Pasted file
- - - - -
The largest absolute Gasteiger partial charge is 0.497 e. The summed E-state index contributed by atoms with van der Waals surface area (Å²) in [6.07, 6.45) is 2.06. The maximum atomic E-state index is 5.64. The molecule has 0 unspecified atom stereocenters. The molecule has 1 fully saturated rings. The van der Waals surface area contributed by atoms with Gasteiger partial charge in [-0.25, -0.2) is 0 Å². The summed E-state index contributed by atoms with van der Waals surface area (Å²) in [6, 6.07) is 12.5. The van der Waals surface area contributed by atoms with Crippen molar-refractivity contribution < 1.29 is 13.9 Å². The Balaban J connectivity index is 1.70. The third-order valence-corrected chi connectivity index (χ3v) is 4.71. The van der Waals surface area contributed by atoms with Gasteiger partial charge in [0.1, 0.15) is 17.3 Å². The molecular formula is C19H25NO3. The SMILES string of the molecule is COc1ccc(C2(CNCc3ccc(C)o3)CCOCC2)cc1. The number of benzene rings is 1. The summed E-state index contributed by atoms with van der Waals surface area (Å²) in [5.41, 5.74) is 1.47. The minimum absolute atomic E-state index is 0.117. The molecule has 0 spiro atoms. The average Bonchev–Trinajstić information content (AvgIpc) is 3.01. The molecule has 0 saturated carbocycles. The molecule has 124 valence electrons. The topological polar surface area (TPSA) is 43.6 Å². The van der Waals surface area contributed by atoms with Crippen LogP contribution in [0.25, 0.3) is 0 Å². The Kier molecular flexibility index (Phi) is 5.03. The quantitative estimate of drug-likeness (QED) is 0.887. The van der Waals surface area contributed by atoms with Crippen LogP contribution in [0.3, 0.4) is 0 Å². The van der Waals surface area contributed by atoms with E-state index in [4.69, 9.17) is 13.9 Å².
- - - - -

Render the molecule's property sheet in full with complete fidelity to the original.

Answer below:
The largest absolute Gasteiger partial charge is 0.497 e. The summed E-state index contributed by atoms with van der Waals surface area (Å²) in [6.07, 6.45) is 2.06. The maximum atomic E-state index is 5.64. The molecule has 0 unspecified atom stereocenters. The molecule has 1 fully saturated rings. The van der Waals surface area contributed by atoms with Gasteiger partial charge in [-0.25, -0.2) is 0 Å². The summed E-state index contributed by atoms with van der Waals surface area (Å²) in [6, 6.07) is 12.5. The van der Waals surface area contributed by atoms with Crippen molar-refractivity contribution < 1.29 is 13.9 Å². The Balaban J connectivity index is 1.70. The third-order valence-corrected chi connectivity index (χ3v) is 4.71. The van der Waals surface area contributed by atoms with Gasteiger partial charge in [0.1, 0.15) is 17.3 Å². The molecular formula is C19H25NO3. The SMILES string of the molecule is COc1ccc(C2(CNCc3ccc(C)o3)CCOCC2)cc1. The number of benzene rings is 1. The summed E-state index contributed by atoms with van der Waals surface area (Å²) in [5.41, 5.74) is 1.47. The minimum absolute atomic E-state index is 0.117. The molecule has 0 spiro atoms. The average Bonchev–Trinajstić information content (AvgIpc) is 3.01. The molecule has 0 saturated carbocycles. The molecule has 124 valence electrons. The topological polar surface area (TPSA) is 43.6 Å². The van der Waals surface area contributed by atoms with Crippen LogP contribution in [0.25, 0.3) is 0 Å². The Kier molecular flexibility index (Phi) is 5.03. The quantitative estimate of drug-likeness (QED) is 0.887. The van der Waals surface area contributed by atoms with Crippen LogP contribution in [0.3, 0.4) is 0 Å². The van der Waals surface area contributed by atoms with E-state index in [4.69, 9.17) is 13.9 Å².